Take Leave for Lunch!

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Is it lunchtime yet? Maybe the better question would be to ask if you even take a lunch break at all. Research reports that in North America, only one in five employees put time aside for meals, with nearly 40% of this population claiming to eat at their desks. We’re all busy, but let’s at least take a few to discuss why lunch breaks are worth it.

Experts claim that standing up for a quick food break can “increase your energy levels, stabilize your blood sugar, and enhance delivery of nutrients like antioxidants, vitamins and fiber that help your systems run smoothly.” Pretty important benefits, no? Stopping your work flow to eat lunch isn’t rocket science, but it can be difficult to put a project on hold. If you need more convincing on the matter, desk lunches also increase the potential for mindless eating, defined as “enjoying food less, eating beyond full, and generally not feeling satisfied by it which often leads to snacking on non-nutritious foods later in the day.” I doubt that anyone wants to feel poorly when, in this situation, making a schedule change can be so easy.

If eating lunch at your desk is part of your company’s culture, it’s time for a change. You’re entitled to enjoy a midday break! Add a reminder to your calendar and find a lunch buddy. The lunch rush can be a great opportunity to meet other coworkers. Our café is always buzzing in the afternoons, acting as a communal space to not only eat but communicate. We also host a monthly pizza day where Fools can unwind and enjoy a slice or two, as well as weekly afternoon express fitness classes to get Fools up and moving.

Don’t worry, your work will always be waiting for you to return. Whether you leave the office or not, I bet you’ll notice a difference in how much better it feels to get away from your desk. Taking leave for lunch will provide a burst of energy so that you can bring your A game back to your desk for the afternoon.

Supporting Foolish Introverts

Supporting Foolish Introverts

Supporting Foolish IntrovertsBy Tamsin Green, Office Dynamo

One thing we’re working on at The Fool is creating a culture that supports both introverts and extroverts. While extroverts tend to be energized by spending time around other people, introverts like myself expend energy interacting and need time to recharge. With the business world trending toward open floor plans and collaborative work, many offices seem to favor extroverts. But the Fool is home to many incredible introverts, and we want them to be able to do their best work here, too. While our efforts are still in progress, here’s a list of four things that we either are doing or are trying to do that help support our introverts.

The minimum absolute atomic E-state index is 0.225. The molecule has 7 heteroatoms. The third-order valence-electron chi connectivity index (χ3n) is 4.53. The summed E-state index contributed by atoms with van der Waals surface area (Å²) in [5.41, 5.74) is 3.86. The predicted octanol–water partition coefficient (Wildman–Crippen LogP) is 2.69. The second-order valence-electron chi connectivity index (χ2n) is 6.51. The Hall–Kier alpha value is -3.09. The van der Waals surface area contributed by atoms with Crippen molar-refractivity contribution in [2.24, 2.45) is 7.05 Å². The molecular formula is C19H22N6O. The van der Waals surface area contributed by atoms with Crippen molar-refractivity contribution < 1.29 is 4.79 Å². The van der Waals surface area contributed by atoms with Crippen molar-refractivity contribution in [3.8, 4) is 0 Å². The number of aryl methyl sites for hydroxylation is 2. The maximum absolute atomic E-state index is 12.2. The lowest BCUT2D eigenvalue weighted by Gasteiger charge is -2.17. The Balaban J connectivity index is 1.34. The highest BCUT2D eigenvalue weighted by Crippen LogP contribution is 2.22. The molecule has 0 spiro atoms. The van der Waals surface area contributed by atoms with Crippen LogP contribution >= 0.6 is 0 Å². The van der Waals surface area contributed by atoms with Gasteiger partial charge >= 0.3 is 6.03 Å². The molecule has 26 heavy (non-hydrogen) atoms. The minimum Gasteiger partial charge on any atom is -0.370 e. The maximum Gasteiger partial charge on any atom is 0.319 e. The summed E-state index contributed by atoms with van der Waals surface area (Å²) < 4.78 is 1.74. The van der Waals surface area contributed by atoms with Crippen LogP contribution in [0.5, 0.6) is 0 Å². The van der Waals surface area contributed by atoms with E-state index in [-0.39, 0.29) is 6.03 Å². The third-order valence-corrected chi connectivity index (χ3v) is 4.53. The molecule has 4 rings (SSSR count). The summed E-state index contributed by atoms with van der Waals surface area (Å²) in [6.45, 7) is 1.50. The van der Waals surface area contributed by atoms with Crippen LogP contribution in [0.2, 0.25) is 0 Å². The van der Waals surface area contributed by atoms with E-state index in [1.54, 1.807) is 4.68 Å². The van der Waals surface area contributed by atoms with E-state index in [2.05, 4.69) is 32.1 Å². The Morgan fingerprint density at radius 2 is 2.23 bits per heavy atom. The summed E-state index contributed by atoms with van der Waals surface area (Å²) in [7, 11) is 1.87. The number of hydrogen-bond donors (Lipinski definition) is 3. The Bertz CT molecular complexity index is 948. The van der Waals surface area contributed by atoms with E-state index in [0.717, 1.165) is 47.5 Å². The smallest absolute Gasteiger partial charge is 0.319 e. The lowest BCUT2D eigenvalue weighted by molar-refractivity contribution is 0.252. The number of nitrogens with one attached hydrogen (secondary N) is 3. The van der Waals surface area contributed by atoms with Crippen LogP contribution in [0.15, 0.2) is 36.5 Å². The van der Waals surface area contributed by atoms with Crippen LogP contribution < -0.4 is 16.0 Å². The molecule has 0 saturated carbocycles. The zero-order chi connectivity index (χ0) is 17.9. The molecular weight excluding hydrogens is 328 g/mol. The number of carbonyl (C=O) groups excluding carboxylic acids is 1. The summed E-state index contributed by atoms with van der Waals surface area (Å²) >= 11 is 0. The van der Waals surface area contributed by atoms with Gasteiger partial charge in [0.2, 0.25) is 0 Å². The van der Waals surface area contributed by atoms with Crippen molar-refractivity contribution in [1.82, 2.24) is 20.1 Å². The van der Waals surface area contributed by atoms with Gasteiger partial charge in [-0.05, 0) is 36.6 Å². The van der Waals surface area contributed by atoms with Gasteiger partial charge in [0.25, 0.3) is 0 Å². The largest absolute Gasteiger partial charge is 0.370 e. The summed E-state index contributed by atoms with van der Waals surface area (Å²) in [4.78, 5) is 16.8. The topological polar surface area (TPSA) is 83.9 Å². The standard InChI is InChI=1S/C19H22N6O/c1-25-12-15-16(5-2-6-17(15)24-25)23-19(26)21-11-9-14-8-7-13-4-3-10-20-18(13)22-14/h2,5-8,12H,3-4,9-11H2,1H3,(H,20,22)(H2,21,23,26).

(Note: Not all of these were designed specifically for introverts and all of them have benefits for extroverts as well.)

The Meyers Briggs Profile

Education about the introversion/extroversion spectrum is very helpful in building a knowledgeable and supportive community. Our internal university recently held a very well attended class on the Meyers Briggs profile. This tool does a great job at explaining the difference between introversion and extroversion and gives everyone a vocabulary to talk about the differences between the two. Education builds awareness, which helps both introverts and extroverts work better, together.

Mentoring program

Many introverts, including myself, prefer one-on-one or small group conversations to mingling in a large crowd. Our mentoring program creates a structured setting in which this can happen. The deep relationships that can develop through consistent one-on-one contact in the mentoring program are the type of interaction that many introverts crave.

Meditation

As part of our Wellness program, we offer weekly meditation sessions and periodic longer visits by meditation specialist Jonathan Foust.  For introverts this offers a regularly scheduled time away (and a dedicated Outlook calendar appointment) to re-energize and recharge. Including meditation as part of our Wellness program also is a company-wide indicator that taking time out of your day to ‘do nothing’ is not just supported, but encouraged.

Concentration areas

This is one of the areas that we’re still working on. Our open office structure is great for collaboration and for those who gain energy by interacting with people, but it can be taxing for introverts (and for anyone who needs to get work done without interruption). Based on feedback from Fools, we’re working on creating spaces in the office that can serve as ‘concentration areas’ where people can focus without distractions or simply escape to in order to recharge.

Finding the right way to balance the needs of introverts and extroverts in an office can be tricky, and we think we’re on a good path. But we also want to hear what other organizations are doing. Are you an introvert struggling with your open office? An extrovert constantly coming up with reasons to leave your office? Do you think your organization does a great job at supporting both? We would love to hear your comments.

For more information on introverts, a great resource is Susan Cain’s TED Talk on The Power of Introverts (based on her book Quiet: The Power of Introverts in a World That Can’t Stop Talking). Other articles about introverts have been published by The Atlantic, Time Magazine, and Forbes.